Despite the presence of specialized facilities for CUDA, development of GPU programs remains a labor-consuming work, which requires from a developer a knowledge about low-level details of hardware and software platform. Therefore, there is a need of research in the area of automation of software development process for GPUs. This chapter describes the development of formal design methods, based on concepts of transition systems theory, algebraic programming and algebra-dynamic models of programs (Andon, Doroshenko, Tseytlin, & Yatsenko, 2007; Doroshenko, Zhereb, & Yatsenko, 2010) with the use of rewriting rules technique (Doroshenko & Shevchenko, 2006; “TermWare”, n.d.) for automated development of efficient programs for GPUs. High-level models of programs and models of program execution are developed for central processing unit (CPU) and GPU. Application of rewriting rules and high-level models for automated parallelization and optimization of programs for GPUs is described. The method of automated transition between a high-level model of a program and a source code, which is based on the use of special rewriting rules is proposed. This chapter also considers the formal model of program auto-tuning constructed as an evolutional extension of transition systems and properties of programs.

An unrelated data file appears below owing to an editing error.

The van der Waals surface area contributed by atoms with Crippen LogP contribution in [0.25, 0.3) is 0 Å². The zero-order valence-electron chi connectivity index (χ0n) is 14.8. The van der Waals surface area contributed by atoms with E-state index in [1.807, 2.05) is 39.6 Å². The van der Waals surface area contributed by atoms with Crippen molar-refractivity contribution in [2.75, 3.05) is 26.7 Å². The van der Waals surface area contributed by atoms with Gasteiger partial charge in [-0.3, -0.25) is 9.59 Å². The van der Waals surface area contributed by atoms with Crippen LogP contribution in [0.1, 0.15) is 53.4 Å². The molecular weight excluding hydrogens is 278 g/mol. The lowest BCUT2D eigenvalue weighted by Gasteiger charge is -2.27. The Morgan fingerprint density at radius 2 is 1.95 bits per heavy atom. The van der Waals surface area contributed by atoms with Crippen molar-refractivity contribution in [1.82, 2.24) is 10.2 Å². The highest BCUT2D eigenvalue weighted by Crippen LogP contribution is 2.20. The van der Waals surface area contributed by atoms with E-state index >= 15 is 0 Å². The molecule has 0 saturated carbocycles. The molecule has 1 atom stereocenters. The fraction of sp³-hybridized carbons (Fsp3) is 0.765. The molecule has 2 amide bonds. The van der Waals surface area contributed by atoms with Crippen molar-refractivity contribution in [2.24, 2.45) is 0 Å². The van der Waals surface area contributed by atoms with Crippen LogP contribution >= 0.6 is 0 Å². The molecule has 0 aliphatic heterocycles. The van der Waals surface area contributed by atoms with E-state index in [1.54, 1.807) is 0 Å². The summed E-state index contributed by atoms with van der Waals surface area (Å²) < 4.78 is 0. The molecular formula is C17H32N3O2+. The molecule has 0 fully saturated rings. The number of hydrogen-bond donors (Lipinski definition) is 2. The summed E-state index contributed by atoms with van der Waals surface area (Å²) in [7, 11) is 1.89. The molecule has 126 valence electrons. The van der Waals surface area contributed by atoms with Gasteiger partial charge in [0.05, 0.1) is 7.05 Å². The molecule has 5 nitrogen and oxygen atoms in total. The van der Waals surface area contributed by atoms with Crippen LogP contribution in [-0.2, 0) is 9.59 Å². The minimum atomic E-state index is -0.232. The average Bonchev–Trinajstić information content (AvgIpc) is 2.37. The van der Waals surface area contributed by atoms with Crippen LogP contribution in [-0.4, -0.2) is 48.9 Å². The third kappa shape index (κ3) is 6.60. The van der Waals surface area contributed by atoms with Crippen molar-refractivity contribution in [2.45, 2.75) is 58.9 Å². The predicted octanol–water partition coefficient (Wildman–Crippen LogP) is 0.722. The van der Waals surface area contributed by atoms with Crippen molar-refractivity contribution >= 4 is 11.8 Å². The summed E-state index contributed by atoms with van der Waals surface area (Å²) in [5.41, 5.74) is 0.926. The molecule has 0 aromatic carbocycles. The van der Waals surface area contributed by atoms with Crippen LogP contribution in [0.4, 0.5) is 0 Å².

Currently there is a significant amount of research in the area of automation of software development for graphics processors. Research community examines problems of transition from sequential to parallel programs as well as problems of optimization of existing parallel programs with the use of GPUs. Particularly, the paper (Lee, Min, & Eigenmann, 2009) considers the automatic transition from a multithreaded program implemented using OpenMP technology (“OpenMP Application Programming Interface”, 2015) to implementation of the same program on CUDA platform. Paper (Baskaran et al., 2008) describes a platform for loop optimization in GPU programs. Systems for automatic parallelization and optimization of programs from a specific subject domain, for example, data mining (Ma & Agrawal, 2009) or image processing (Allusse, Horain, Agarwal, & Saipriyadarshan, 2008), are developed. Paper (Lefohn, Sengupta, Kniss, Strzodka, & Owens, 2006) describes the library of high-level data structures for GPUs. Programming platforms for GPUs providing the facilities of a level higher than CUDA are also developed, such as hiCUDA (Han & Abdelrahman, 2009) and BSGP (Hou, Zhou, & Guo, 2008). The difference of the research presented in this chapter consists in the use of formal models and methods that allows combining brevity of description and efficiency of implementation of transformations.